A Seminar with Rui Graça Feijó.
Over the last 14 years Timor-Leste has fashioned a system of government that is rare in this part of the world, often referred to as ‘Semi-Presidentialism’. This system sees a directly elected president governing alongside a prime minister who derives legitimacy from an independently elected parliament. Based on the existence of a diarchy of powers, this system is seen by many critics as being broadly susceptible to periods of political imbalance and dysfunction, be it in the form of ‘super-presidentialism’—when presidential and parliamentary majorities coincide—or through the institutionalization of conflict as political leaders influence the government’s agenda by securing support across various portfolios. To date, this paper argues, Timor-Leste appears to have circumvented many of the problems associated with this system by electing ‘independent’ presidents. However, how realistic is it to assume that such an equilibrium can be maintained into the future?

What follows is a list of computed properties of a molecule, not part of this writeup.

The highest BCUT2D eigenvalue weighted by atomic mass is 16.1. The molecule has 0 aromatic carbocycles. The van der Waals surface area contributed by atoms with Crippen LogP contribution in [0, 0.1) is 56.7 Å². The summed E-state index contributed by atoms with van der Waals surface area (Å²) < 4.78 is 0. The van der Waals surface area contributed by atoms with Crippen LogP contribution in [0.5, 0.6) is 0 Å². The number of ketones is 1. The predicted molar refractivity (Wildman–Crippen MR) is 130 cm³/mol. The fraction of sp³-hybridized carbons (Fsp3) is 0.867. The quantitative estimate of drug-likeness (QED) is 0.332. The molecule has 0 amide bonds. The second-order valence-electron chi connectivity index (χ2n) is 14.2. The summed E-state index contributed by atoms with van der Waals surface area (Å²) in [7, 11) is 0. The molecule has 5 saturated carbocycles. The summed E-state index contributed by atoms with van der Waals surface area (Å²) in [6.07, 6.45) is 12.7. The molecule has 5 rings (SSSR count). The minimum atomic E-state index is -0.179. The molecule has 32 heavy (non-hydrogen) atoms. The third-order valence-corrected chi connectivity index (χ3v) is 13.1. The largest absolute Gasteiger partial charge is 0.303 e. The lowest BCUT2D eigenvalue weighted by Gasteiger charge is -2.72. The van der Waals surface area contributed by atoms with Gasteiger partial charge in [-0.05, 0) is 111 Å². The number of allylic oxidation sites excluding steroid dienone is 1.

In 2009, Xanana Gusmao, Jose Ramos-Horta and Mari Alkatiri each stressed that any assessment of the system’s virtues should only be undertaken towards the end of the third electoral cycle. This is due to occur in 2017. In this seminar Rui Graça Feijó will offer his thoughts on current trajectories and future possibilities for the future of state politics in Timor-Leste.
This is a public event and we welcome people to attend, engage and learn about this important issue.
About the speaker
Rui Graça Feijó is an assistant researcher with the Centro de Estudos Sociais in Coimbra and has been involved with researching and supporting political life in Timor-Leste since the restoration of independence in 2002. In 2005 he was appointed as a UN Advisor to the Office of the President. In 2006 he published Tropical Landscape with People Inside followed by an edited collection in 2014 entitled The Timorese Semi-Presidentialism. This year he released a new monograph Dynamics of Democracy in Timor-Leste: The Birth of Democratic Nation, 1999-2012 (Amsterdam University Press).
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